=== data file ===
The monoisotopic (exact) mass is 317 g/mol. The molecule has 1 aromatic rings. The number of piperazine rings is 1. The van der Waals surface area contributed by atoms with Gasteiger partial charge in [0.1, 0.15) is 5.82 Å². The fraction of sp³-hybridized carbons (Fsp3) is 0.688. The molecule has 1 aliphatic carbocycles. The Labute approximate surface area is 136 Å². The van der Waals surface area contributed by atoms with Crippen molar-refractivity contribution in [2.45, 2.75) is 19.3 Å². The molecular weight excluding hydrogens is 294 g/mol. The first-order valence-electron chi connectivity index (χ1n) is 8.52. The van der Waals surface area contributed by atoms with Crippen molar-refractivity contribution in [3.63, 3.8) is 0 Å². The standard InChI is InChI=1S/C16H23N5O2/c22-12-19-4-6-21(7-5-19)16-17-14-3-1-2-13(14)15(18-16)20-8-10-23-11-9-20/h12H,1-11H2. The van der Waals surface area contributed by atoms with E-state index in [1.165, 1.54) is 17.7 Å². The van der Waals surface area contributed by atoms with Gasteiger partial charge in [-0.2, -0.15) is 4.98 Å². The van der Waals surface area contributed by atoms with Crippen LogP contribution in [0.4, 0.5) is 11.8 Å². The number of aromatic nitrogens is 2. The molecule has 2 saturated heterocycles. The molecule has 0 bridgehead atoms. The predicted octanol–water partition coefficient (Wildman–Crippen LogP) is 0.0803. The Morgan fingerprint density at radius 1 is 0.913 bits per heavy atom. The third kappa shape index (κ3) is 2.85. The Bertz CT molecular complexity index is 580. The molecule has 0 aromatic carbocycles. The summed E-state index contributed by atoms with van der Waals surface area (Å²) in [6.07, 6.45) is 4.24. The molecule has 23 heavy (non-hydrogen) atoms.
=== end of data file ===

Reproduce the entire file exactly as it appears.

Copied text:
The monoisotopic (exact) mass is 317 g/mol. The molecule has 1 aromatic rings. The number of piperazine rings is 1. The van der Waals surface area contributed by atoms with Gasteiger partial charge in [0.1, 0.15) is 5.82 Å². The fraction of sp³-hybridized carbons (Fsp3) is 0.688. The molecule has 1 aliphatic carbocycles. The Labute approximate surface area is 136 Å². The van der Waals surface area contributed by atoms with Crippen molar-refractivity contribution in [2.45, 2.75) is 19.3 Å². The molecular weight excluding hydrogens is 294 g/mol. The first-order valence-electron chi connectivity index (χ1n) is 8.52. The van der Waals surface area contributed by atoms with Crippen molar-refractivity contribution in [3.63, 3.8) is 0 Å². The standard InChI is InChI=1S/C16H23N5O2/c22-12-19-4-6-21(7-5-19)16-17-14-3-1-2-13(14)15(18-16)20-8-10-23-11-9-20/h12H,1-11H2. The van der Waals surface area contributed by atoms with E-state index in [1.165, 1.54) is 17.7 Å². The van der Waals surface area contributed by atoms with Gasteiger partial charge in [-0.2, -0.15) is 4.98 Å². The van der Waals surface area contributed by atoms with Crippen LogP contribution in [0.4, 0.5) is 11.8 Å². The number of aromatic nitrogens is 2. The molecule has 2 saturated heterocycles. The molecule has 0 bridgehead atoms. The predicted octanol–water partition coefficient (Wildman–Crippen LogP) is 0.0803. The Morgan fingerprint density at radius 1 is 0.913 bits per heavy atom. The third kappa shape index (κ3) is 2.85. The Bertz CT molecular complexity index is 580. The molecule has 0 aromatic carbocycles. The summed E-state index contributed by atoms with van der Waals surface area (Å²) in [6.07, 6.45) is 4.24. The molecule has 23 heavy (non-hydrogen) atoms.